Saudi Arabia, among the few exporters that can quickly increase production, has declined to make up for its market allies’ unmet quotas.
Goldman’s analysts say that the combination of low inventories and spare capacity have historically been resolved by sharp price rallies. The investment bank said market fundamentals are appearing to be comparable to when prices surged during the 1990-91 Gulf War, Libya’s 2011 civil war and three periods in between.
The difference these days is shale. Last decade’s fracking boom proved there are huge domestic reserves that can be tapped quickly by a swarm of producers if the price is right.
Domestic crude production has climbed much of the way back from pandemic lows toward the 13 million barrels a day that were being pumped when the economy was shut down in March 2020. Drilling activity remains shy of pre-pandemic levels, but the 491 rigs pursuing oil in the U.S. last week is up from 289 a year earlier, according to
With larger energy producers under pressure from investors to stick to their drilling budgets and return excess cash to shareholders, smaller, closely held producers led the rebound in drilling last year. Without the scale, bargaining power and quick-to-pay-off gushers of larger firms, smaller producers bear the brunt of rising costs for oil-field services and are unlikely to repeat last year’s production growth spurt, analysts say.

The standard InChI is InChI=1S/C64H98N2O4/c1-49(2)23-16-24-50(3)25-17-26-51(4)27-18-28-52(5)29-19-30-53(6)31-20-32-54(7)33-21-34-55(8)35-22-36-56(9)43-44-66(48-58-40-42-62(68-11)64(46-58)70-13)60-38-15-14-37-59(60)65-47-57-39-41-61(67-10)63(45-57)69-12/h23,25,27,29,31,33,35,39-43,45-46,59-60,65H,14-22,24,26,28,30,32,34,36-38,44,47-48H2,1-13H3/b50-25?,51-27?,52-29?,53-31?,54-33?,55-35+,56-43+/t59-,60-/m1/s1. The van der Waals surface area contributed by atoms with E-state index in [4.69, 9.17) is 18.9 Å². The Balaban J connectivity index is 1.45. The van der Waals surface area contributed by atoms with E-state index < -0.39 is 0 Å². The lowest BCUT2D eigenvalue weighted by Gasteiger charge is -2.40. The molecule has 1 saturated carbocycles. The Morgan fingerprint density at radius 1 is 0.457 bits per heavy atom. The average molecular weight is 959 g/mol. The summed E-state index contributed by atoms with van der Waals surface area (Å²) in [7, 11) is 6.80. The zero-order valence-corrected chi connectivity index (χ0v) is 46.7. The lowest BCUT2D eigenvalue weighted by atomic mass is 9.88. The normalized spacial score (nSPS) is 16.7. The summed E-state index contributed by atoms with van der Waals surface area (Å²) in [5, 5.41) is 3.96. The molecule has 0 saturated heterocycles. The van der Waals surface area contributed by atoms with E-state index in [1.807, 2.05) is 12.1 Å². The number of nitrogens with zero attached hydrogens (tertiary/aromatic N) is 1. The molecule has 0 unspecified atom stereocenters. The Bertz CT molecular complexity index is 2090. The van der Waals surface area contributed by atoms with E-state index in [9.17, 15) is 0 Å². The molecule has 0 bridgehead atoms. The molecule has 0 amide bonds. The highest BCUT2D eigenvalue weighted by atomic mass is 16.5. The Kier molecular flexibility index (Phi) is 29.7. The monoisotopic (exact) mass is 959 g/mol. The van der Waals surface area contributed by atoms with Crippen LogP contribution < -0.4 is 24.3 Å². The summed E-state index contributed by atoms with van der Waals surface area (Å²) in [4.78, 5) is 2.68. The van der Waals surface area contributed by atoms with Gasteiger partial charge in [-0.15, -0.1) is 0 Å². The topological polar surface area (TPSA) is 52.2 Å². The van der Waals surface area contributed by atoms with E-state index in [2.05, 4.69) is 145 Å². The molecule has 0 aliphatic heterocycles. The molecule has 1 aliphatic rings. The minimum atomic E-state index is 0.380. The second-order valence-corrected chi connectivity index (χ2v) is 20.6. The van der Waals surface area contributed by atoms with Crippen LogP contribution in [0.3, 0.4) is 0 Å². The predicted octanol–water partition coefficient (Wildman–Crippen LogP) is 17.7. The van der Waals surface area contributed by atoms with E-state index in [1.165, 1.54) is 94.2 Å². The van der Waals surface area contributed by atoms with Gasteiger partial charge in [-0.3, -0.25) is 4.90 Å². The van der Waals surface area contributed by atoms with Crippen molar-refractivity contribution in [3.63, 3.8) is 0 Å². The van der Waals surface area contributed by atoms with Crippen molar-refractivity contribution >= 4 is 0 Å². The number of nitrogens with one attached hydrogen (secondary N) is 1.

Texland Petroleum LP was among the producers that halted output when prices crashed during the shutdown. The closely held Fort Worth, Texas, company has since brought its roughly 1,200 wells back on line and late last year drilled some more. Output remains several hundred barrels a day lower than before the pandemic, yet the company doesn’t plan to drill new wells until later this year, given rising oil field costs, such as steel and trucking, said Jim Wilkes, Texland’s president.
“We could drill enough if the economics were right,” he said.
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Investors are expecting gangbuster years from the firms that sell services and equipment to oil producers. There is less competition since the oil bust wiped out weaker players and aging equipment was scrapped.
shares have started the year with a 35% gain, leading the S&P 500. Larger rival
is close behind, up 30%, and followed in the new year’s top 10 performers by eight oil producers. Halliburton said it expects its customers in North America to boost spending by more than 25% this year.
High prices have producers racing to open up wells that have been drilled but not yet completed, and the market for equipment needed to get the oil flowing is already tight, with roughly 90% utilization, Chief Executive
told investors this week.
“Halliburton is sold out,” he said.